I had to do a few minor veterinary surgeries on the horse pose in full gallop, because the fine sculpting was ruined by an anatomically impossible feature; it's rear hoof was bent forwards where no joint should have been. As the PSR review of this pack says, it looks like the horse has suffered a disatrous fracture of the fetlock and the next step it takes will reult in horse and rider crashing to the ground! I sliced off the hoof and with a little trimming and a lot of fiddling around with superglue and tweezers, glued it back on in a slightly more anatomically pleasing pose.The unit I painted was the 9th Light Dragoons which participated in Hill's raid at Arroyo dos Molinos in 1812. After already painting most of the unit I did a bit more research and found that the 9th were hardly in Spain for a year before being sent back to the UK in 1813. They certainly wouldn't have had time to be re-uniformed in the post-1812 kit, so my squadron is more or less a what-if unit rather than a historically accurate one.
I've painted the converted infantry general and a cavalry general (actually supposed to be Prince William of Orange, but will masquerade as a dashing Hussar general) from Waterloo 1815. And yes, Rafa, you'll see all horses have had their tails shortened despite the difficulty I had in cutting perfectly good horses!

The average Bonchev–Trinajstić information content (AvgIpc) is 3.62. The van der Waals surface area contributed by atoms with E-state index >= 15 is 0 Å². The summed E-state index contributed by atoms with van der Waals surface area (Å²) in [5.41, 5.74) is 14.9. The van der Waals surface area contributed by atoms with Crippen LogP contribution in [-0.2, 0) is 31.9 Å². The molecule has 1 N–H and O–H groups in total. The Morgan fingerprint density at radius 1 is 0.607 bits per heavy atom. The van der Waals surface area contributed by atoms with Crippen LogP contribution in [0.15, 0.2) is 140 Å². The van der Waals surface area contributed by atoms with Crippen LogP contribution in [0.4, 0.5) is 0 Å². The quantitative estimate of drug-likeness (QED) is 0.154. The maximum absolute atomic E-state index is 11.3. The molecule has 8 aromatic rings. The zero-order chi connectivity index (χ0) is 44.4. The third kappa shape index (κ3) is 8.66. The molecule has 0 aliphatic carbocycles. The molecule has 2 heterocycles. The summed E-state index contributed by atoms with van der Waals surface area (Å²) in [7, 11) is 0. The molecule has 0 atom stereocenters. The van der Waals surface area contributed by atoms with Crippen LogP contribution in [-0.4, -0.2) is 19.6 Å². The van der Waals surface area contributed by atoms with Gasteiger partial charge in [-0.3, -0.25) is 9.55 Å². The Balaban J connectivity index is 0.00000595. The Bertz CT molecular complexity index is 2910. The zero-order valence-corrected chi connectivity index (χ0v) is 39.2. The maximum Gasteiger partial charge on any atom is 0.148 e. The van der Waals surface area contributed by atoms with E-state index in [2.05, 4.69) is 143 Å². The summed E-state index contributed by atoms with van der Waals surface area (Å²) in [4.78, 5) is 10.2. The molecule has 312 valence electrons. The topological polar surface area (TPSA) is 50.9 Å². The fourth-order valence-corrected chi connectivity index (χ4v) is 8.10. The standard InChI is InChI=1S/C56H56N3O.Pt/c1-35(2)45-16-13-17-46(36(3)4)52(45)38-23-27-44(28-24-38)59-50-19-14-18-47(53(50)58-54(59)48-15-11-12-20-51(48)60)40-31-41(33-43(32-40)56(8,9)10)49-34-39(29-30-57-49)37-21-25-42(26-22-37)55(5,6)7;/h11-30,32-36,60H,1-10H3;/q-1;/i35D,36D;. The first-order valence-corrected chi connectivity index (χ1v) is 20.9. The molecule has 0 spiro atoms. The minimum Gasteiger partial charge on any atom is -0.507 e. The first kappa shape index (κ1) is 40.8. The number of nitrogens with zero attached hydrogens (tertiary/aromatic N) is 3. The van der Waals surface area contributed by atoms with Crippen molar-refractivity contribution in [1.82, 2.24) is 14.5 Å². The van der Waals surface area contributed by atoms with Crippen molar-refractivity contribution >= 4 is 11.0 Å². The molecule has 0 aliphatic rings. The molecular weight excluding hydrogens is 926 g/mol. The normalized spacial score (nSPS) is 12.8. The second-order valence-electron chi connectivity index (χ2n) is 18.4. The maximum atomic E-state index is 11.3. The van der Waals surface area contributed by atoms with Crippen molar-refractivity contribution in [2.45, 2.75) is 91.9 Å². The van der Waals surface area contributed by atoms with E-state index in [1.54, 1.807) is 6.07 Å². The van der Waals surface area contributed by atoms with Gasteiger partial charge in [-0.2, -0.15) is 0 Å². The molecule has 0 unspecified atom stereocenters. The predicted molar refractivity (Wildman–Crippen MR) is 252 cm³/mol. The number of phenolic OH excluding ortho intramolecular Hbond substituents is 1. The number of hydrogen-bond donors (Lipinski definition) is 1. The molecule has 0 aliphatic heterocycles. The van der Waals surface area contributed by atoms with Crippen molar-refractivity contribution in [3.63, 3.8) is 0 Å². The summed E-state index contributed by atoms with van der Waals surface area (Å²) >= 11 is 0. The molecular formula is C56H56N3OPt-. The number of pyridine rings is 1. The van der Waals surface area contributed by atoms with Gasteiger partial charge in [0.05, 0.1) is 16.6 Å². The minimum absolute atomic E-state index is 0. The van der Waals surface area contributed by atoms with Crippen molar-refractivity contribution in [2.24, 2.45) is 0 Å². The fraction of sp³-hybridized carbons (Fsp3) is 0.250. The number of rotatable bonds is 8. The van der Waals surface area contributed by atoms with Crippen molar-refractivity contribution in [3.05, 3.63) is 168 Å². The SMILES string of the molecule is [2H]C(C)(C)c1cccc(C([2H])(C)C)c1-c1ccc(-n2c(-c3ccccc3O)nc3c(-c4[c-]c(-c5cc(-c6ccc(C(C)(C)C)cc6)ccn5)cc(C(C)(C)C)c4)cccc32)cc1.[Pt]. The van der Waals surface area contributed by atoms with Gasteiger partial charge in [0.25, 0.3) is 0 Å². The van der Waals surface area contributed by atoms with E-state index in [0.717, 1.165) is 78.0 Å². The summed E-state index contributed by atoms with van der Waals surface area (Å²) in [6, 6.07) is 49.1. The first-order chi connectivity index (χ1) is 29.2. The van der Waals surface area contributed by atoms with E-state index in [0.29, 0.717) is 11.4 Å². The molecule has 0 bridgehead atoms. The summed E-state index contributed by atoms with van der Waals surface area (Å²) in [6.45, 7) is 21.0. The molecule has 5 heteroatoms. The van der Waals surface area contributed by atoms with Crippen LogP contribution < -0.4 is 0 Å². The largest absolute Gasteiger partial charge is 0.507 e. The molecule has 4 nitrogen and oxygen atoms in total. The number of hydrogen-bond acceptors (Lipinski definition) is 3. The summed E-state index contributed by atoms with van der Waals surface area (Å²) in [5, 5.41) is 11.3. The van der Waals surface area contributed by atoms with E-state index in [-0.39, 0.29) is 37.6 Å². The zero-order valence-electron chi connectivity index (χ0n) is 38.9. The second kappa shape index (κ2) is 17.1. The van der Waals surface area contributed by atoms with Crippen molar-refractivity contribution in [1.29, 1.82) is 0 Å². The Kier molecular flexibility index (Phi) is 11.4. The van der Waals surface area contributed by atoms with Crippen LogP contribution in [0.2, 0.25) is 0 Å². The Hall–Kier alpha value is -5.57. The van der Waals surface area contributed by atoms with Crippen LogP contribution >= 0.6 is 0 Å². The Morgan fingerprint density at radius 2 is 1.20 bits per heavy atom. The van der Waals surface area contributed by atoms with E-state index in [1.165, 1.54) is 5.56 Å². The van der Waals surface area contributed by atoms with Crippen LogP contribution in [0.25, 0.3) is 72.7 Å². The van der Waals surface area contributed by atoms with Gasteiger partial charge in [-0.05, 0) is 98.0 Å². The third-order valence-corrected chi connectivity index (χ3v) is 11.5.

I've also painted my first artillery unit, an Italeri horse battery. Like a lot of Italeri figures, the lovely sculpting is let down by a couple of weird poses as well as uniform inaccuracies. I had to slice off the gunner's arm holding the linstock and pin it back in a higher position, as it wasn't high enough to clear the gun once assembled. The uniform also includes tails and turn-backs on the jacket, which didn't exist in reality, so I had to make it up as I went along, giving them white turnbacks, after debating whether I should do them red or white. After they were painted up I think that the inaccuracies are forgivable. Check the pictures below and see what you think.
Smoke wisp from shredded cotton bud (Q-tip) and muddy wheels from rolling in wet putty which was applied to the base to provide wheel ruts (base drying when photo taken)Last Saturday was also the NWA Open Day which I neglected to promote on this blog (tsk, tsk!). The Napoleonics display attracted a few people and by all accounts we could have a couple of new members of the Napoleonic variety from it. Quinny and Tim put on a beautiful looking display game with their figures and terrain, but again, I forgot my camera! What I did get out of the day (besides a new bridge and some more dice, thanks Garry!) was the idea to make hills from those interlocking mats. One trader had his own, small versions on display that gave me the inspiration. I had 2 spare mats from the last lot I bought, assuming they'd fit with the packaged set I bought. Of course, the interlocking teeth pattern was different, so I had a couple of spares I couldn't use for the original purpose. After seeing the trader's ware's (sorry, mate, I like to make my own stuff!) I decided to try my hand at making a couple of long ridges. See the reults below.
The white areas under the flock is not snow effect; It's so wet and cold here in Melbourne that the PVA glue has taken days to dry properly. I tried bringing it in to the house to dry by the heater, but the fumes from the sealing glue made me decide to put it back in the shed!The beauty with my creation is that you can have 2 long, low ridges, or 1 not-quite-so-long taller stepped ridge, perfect for a British division to hide behind!